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This week, my colleague Shoaib Daniyal writes about the surprising prominence of Home Minister Amit Shah, who has taken the spotlight away from Prime Minister Narendra Modi.
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On August 5, the Union government made a momentous announcement: it moved to revoke the special status of the state of Jammu and Kashmir, a long-standing demand of the ruling Bharatiya Janata Party. The government then went a step further, asking Parliament to scrap the state of Jammu and Kashmir itself. Over two days, Parliament agreed to partition the state and convert it into two Union territories.
By any account, this was one of the most significant decisions taken by any Indian government. And one man led it unequivocally: Amit Shah.
Through both days in Parliament, it was Shah who was in action. He introduced legislation as well as replied to questions from the Opposition. While Prime Minister Narendra Modi did come down to Parliament, he did not speak, allowing Shah to monopolise the spotlight. So complete was Shah’s domination that he would use the first person singular “I” and rarely the “we”, breaking with Westminster convention in crediting himself rather than the entire cabinet for the move.
For some time now, Shah has wielded power from the shadows. He functioned as Modi’s point man for more than three decades starting from their home state, Gujarat. While Modi was chief minister, Shah handled every critical political move from the 2002 riots, allegations of extrajudicial murders to even the case of using state police machinery to snoop on a woman.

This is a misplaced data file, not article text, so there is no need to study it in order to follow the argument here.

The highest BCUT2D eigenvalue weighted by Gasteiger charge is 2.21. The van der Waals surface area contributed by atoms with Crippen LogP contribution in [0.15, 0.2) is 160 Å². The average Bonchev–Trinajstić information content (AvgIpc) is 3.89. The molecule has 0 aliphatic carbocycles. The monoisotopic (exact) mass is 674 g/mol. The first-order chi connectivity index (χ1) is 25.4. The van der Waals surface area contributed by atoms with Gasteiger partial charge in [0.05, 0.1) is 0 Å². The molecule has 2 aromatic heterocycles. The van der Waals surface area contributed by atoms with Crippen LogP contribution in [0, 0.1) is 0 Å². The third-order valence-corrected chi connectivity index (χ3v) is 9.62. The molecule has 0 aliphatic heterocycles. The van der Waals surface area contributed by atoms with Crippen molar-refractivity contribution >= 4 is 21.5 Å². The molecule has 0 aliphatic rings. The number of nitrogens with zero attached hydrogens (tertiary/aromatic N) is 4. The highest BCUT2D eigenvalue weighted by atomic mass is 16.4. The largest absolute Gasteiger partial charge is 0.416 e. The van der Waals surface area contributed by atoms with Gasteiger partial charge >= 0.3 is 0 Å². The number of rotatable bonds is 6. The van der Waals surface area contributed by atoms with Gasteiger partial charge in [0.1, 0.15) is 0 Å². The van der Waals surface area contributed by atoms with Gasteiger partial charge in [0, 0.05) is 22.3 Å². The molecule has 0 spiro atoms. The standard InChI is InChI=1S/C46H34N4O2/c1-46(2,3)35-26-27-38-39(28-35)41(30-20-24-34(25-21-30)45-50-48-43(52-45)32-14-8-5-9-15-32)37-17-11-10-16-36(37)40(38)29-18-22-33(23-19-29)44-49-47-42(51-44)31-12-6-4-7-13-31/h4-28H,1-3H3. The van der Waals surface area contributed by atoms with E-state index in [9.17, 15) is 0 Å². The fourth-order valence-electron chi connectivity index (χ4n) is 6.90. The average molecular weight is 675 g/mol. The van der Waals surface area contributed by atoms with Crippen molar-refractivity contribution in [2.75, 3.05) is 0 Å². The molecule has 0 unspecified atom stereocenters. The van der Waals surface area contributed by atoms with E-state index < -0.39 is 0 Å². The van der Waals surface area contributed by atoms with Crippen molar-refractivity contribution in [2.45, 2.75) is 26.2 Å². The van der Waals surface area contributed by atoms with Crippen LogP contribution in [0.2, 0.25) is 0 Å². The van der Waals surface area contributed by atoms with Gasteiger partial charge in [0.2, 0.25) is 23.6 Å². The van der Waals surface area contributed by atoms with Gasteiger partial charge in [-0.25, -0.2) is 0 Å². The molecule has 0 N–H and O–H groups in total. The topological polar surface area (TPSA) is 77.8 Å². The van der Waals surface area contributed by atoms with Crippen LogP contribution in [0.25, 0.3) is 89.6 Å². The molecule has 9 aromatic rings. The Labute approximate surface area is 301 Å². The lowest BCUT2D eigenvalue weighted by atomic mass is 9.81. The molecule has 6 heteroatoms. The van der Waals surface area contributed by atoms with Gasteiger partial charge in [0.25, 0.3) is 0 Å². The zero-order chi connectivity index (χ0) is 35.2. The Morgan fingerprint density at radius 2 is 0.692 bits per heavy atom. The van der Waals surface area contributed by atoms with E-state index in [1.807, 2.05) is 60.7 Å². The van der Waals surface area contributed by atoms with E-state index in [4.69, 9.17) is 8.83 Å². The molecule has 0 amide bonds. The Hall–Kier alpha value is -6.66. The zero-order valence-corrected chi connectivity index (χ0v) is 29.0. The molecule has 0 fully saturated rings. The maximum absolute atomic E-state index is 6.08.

Till 2014, Shah was the (brilliant) backroom strategist. From 2014, however, he became the undisputed head of the BJP’s election machinery. With this, he started to become a frontline leader in his own right. One indication of this was evident in the run up to the 2015 Bihar Assembly elections, when a large order for billboards was cancelled, reported the Telegraph. The reason: Shah’s picture on them was smaller than Modi’s. New billboards were ordered with equally sized photos of the two.
This hit an apogee during the 2019 general elections where Shah drove backroom strategy but was also, by far, the BJP’s most active campaigner after Modi himself. When Shah filed him nomination from Gandhinagar in Gujarat (in itself significant since it was the seat of sidelined BJP veteran LK Advani), the event was packaged as a show of strength, with massive crowds and senior leaders from the party as well as its allies in attendance.
In addition to speeches, Shah also dominated the airwaves, giving a series of interviews to most major television news channels. It was a stunning rise for Shah, who was now being pushed hard as a mass leader and the only one with a national footprint apart from Modi.
Shah’s profile was further boosted at the end of the long election campaign when both he and Modi addressed a press conference. But somewhat bizarrely, Modi did not answer a single question, leaving them all to Shah. “Party chief is supreme,” said Modi at one point, as he diverted a question to Shah.